As the weather warms up and we’re spending more time outside in the heat, we tend to get thirstier than normal. Many of us may turn to our favorite sports drinks to rehydrate after a day in the sun or after a tough workout. While these beverages can help replace lost electrolytes due to sweating, they can also damage teeth if consumed too often. Let’s join your dentist in Garden City to see how sports drinks can damage teeth.
You’ll hear your dentist talk about enjoying sugary drinks in moderation, but they should also talk to you about doing the same with acidic beverages such as sports drinks. Even though many sports drinks don’t contain high amounts of sugar, they do tend to be acidic. This acid can attack tooth enamel and leave teeth at risk for decay. But that’s not all. Once tooth enamel is gone, it doesn’t come back so teeth remain at risk.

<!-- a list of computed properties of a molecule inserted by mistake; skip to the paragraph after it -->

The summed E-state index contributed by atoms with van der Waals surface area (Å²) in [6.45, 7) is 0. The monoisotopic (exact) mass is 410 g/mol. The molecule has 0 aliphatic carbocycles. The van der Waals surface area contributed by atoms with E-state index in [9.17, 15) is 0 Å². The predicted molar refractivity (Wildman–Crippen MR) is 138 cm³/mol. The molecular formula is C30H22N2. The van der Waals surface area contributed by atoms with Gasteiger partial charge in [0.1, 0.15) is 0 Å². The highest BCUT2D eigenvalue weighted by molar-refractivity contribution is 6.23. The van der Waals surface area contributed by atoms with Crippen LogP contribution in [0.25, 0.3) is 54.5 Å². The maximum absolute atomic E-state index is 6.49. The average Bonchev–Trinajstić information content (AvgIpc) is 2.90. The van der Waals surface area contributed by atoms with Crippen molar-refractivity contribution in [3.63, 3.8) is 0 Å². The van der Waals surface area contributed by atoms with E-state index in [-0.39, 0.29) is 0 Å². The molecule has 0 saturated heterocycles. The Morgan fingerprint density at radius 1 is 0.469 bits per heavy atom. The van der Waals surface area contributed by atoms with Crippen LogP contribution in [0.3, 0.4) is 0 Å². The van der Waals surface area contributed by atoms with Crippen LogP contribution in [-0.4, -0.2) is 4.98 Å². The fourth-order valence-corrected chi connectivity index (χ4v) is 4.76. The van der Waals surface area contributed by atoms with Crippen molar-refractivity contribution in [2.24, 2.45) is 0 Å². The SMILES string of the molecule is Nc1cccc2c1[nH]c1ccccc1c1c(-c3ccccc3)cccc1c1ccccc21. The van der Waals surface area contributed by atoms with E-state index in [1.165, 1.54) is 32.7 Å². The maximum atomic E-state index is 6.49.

As enamel is worn down, it makes it easier for bacteria to settle into teeth. These bacteria feed on food particles and release an acidic byproduct which further exacerbates the problem. The more this cycle repeats, the more likely it is for cavities to develop and require treatment from your dentist in Garden City. But if this treatment isn’t sought early, what was once a simple filling can become something more complicated.
If a cavity isn’t treated quickly, a small cavity can easily become a big cavity that affects the inner workings of the tooth. If the decay hits your roots, it will be painful and may require a root canal from your dentist. This treatment will ease pain and prevent the decay from causing even more problems. Now, if a tooth that needs a root canal is left alone, it may develop a painful infection called an abscess, or worse, the tooth may require extraction.
If you know the symptoms of decay, you can get treatment early when it’s often easier. Some symptoms of decay, include:
The best way to protect yourself from decay is to enjoy sugary and acidic foods and drinks in moderation, brush and floss your teeth every day, and see your dentist at least twice a year from preventive dentistry checkups. If you’re due for a visit, call today to schedule an appointment.
– Kathy M.
– Tami M.